Tanged points from the late Pleistocene and early Holocene are common in the Sahara. There is no unified techno-typological approach for these artifacts available. The spectrum of such implements includes the classic Ounanian point (upper row of Fig.1: the second point- a microlithic example; lower row of Fig 1: a classic non-microlithic example [7 cm long] on the right), first described by Breuil in 1930 at Ounan to the south of Taodeni in northern Mali. Ounanian Points are suggested to be the hallmark of the some Epipaleolithic industries in the central Sahara, the Sahel and northern Sudan, and dated to the early Holocene. These industries differ from the Capsian, commonly found in the Mediterranean landscapes in the North.
In the Eastern Sahara many individual types of tanged and shouldered arrowheads occur on early Holocene prehistoric sites. In many cases, dating sites is not sufficiently accurate, and assemblages containing arrowheads are often mixed with artifacts of different chronological phases. Moreover, clear definitions of types and key forms are lacking. Compared to Ounanian points sensu Breuil, such points seem to be shorter and broader, and their distal ends are modified in a different way. Some examples were produced from uni- or bidirectional blade and bladelet cores. The microburin technique played a role in many of these ensembles, evoking possible links to the earlier Levantine Harifian. Therefore, the name Ounan-Harif point was proposed for the tanged points at Nabta Playa and Bir Kiseiba (such points are shown in last row inFig.1 -the two small points in the center).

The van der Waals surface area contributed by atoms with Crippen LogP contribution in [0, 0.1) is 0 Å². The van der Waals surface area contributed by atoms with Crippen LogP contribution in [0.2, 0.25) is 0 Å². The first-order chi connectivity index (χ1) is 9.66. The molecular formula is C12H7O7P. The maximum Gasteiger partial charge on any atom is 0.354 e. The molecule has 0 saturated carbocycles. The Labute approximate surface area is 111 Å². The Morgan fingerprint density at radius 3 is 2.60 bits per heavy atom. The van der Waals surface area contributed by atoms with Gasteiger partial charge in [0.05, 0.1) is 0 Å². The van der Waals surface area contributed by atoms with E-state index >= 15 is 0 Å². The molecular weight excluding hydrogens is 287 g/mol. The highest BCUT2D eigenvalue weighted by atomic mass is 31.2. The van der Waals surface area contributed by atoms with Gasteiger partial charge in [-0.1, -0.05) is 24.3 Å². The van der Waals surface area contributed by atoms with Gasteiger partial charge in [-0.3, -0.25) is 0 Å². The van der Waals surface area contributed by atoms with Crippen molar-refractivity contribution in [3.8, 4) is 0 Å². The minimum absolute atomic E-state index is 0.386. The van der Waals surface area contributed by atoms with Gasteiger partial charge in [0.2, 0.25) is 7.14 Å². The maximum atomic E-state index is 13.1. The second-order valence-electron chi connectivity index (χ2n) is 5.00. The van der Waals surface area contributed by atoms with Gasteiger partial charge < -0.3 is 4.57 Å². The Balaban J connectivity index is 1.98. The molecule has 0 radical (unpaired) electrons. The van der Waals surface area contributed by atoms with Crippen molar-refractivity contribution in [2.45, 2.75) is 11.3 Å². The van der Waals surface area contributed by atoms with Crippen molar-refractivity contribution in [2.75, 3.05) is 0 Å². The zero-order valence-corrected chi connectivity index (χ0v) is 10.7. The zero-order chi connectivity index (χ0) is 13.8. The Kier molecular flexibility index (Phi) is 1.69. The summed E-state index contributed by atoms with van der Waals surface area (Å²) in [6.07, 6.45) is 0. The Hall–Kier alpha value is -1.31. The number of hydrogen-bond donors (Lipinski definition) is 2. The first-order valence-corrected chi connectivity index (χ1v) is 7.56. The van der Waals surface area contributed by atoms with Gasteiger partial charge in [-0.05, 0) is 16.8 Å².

Riemer and Kindermann described a tanged point, designated: Abu Tartur point, 14C-dated to about 7645 BP , characterized by a special manufacturing technique. The points were made out of blades using the microburin technique with a notching of both edges. Similar points were also recognized from Kharga Oasis where a small number were found with concentrations of the “Bedouin Microlithic”
The Epipaleolithic culture of Foum Arguin stretched from the Oued Draa, in southern Morocco, to the Banc d’Arguin and from the Atlantic shore to the lowlands of northwestern Sahara in Mauritania. Dated to the 7 th millenium B.P. it antedates the Neolithic of this region by ca. 1500 years. Some of the points from Foum Arguin fit perfectly into the spectrum of several tanged points displayed in this post.
Robert Vernet: Le golfe d’Arguin de la préhistoire à l’histoire : littoral et plaines intérieures (via academia.edu)